Oregon’s midwives are among the busiest in the nation, at least statistically. More than 15 percent of births in this state are attended by midwives, according to The New York Times, compared with just over 8 percent nationally.

And while midwife-attended births can be safe and less expensive than those attended by an obstetrician in a hospital, things can go wrong. It’s because they can that Oregon lawmakers approved House Bill 2997, a measure that will make it tougher for unlicensed direct-entry midwives to do business in the state.

Coming to an agreement on a bill tightening restrictions on midwives was no slam dunk, and the bill reflects that. It does not outlaw unlicensed midwives but imposes new burdens on them.

Most important, perhaps, they may not advertise their services and must give prospective clients an informed-consent document that no doubt will persuade at least some women to choose either a physician or a licensed midwife or midwife nurse practitioner.

Among other things, the form will make clear that the midwife is unlicensed and that some midwives are licensed — a reflection of their education. It will tell patients that should something go wrong, no state agency will take a complaint, investigate and perhaps fine the midwife. Rather, a patient’s only recourse will be to file a civil lawsuit. Too, it will tell patients that unlicensed midwives cannot administer prescription drugs for pain or anything else.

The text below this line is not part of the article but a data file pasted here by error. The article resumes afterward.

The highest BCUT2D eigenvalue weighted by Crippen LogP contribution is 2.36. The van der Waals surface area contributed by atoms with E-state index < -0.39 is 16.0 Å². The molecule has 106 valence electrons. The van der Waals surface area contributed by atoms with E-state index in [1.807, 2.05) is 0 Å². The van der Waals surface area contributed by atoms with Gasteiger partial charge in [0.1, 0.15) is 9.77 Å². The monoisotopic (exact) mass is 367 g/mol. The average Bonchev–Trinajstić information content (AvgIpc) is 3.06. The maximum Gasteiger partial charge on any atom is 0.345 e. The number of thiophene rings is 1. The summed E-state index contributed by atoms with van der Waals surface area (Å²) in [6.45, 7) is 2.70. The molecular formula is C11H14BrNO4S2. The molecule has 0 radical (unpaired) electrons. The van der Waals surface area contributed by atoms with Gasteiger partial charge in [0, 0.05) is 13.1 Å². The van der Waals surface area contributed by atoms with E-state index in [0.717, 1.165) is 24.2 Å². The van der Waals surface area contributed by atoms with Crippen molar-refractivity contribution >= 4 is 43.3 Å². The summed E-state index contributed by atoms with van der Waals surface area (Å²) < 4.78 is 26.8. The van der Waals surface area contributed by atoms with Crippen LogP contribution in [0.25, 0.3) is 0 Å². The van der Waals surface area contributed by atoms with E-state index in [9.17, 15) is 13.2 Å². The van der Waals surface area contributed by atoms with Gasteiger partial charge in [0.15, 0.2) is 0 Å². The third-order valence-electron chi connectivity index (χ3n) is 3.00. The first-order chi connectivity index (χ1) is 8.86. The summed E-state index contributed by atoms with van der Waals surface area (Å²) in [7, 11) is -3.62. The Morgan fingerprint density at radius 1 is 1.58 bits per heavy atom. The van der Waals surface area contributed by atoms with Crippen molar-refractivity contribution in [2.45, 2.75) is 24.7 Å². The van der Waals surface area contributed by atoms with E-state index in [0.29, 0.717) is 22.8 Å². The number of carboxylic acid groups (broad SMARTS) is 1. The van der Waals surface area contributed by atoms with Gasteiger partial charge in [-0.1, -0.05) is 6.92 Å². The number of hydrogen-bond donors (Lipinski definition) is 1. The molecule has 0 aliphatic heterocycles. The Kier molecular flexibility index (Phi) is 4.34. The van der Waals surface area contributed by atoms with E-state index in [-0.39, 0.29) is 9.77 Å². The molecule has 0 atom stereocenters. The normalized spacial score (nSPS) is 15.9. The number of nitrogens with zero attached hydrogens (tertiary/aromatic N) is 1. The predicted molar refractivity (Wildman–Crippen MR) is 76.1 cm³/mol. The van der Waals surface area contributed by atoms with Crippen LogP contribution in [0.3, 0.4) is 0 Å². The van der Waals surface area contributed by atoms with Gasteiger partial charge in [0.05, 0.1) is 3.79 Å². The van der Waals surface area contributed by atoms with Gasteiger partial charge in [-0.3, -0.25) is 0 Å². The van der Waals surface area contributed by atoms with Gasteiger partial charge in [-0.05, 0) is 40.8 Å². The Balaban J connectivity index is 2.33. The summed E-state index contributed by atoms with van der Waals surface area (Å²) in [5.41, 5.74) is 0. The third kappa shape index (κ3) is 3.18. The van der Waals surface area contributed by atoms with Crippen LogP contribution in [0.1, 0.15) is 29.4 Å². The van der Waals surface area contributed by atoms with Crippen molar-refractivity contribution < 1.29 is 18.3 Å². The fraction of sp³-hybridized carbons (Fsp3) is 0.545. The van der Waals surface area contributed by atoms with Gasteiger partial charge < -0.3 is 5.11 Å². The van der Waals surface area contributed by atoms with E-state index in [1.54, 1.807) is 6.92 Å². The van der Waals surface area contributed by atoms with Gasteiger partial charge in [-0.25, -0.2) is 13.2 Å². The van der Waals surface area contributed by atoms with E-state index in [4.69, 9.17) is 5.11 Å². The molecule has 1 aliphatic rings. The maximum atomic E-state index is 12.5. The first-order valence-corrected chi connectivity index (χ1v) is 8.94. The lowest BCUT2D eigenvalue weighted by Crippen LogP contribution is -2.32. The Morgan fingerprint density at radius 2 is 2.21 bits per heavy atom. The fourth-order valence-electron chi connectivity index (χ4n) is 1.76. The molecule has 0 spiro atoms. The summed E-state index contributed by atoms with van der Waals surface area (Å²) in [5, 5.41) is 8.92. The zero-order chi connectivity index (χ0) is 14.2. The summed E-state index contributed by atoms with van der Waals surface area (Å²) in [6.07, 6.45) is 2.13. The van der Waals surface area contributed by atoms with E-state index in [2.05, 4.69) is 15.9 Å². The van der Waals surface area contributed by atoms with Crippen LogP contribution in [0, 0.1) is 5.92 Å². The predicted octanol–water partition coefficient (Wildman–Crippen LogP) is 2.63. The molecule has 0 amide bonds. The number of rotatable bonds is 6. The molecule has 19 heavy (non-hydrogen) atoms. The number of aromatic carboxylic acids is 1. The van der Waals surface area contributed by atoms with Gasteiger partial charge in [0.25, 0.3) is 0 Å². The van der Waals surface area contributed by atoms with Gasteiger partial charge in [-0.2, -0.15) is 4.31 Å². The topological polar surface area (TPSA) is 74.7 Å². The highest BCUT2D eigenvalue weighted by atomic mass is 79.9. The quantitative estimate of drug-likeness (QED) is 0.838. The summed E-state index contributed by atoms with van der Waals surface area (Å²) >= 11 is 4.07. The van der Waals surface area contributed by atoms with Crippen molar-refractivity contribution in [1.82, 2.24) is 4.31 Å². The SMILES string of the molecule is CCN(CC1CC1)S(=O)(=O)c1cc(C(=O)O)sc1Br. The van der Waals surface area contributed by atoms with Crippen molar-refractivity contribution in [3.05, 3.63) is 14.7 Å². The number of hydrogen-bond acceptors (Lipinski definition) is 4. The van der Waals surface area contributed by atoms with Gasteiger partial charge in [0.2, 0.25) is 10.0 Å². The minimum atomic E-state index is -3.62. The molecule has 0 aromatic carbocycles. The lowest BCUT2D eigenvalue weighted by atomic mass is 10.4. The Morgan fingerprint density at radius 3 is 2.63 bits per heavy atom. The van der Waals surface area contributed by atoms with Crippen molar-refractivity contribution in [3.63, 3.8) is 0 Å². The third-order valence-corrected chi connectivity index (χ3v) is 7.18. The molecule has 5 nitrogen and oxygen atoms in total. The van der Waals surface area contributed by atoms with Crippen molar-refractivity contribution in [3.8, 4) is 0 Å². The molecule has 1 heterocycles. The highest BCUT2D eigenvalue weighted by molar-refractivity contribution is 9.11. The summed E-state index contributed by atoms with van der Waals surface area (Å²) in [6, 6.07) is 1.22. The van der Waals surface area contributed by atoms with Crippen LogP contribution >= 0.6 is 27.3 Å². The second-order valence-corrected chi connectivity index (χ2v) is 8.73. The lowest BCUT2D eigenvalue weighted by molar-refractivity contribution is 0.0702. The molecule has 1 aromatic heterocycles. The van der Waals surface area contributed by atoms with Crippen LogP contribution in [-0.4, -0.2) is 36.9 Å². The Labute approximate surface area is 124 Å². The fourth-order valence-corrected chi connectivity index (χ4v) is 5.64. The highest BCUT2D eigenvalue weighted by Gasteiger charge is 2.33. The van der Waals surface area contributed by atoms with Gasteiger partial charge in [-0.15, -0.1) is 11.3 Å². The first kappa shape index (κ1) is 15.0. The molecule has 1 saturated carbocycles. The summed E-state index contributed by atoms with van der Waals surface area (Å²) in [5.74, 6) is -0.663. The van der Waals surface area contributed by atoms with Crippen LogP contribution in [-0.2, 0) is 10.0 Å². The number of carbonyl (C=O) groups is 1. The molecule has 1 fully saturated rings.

If the document doesn’t change women’s minds, this might. When the law goes into effect after the governor signs it, insurance companies and the Oregon Health Plan will not reimburse patients who opt for unlicensed direct-entry midwives.

We’d have been happier with the measure if it made practicing midwifery without a license illegal in Oregon. Knowing that you’re more than 10 times more likely to have an infant die if delivered by a nonlicensed midwife — information given to lawmakers who were working on HB 2997 — is enough to convince us it’s a practice that must be stopped.

Yet according to those who followed the course of the bill, its current form is the best that could have been hoped for during the recently completed legislative session. It contains compromises, to be sure, but without them it never would have been approved.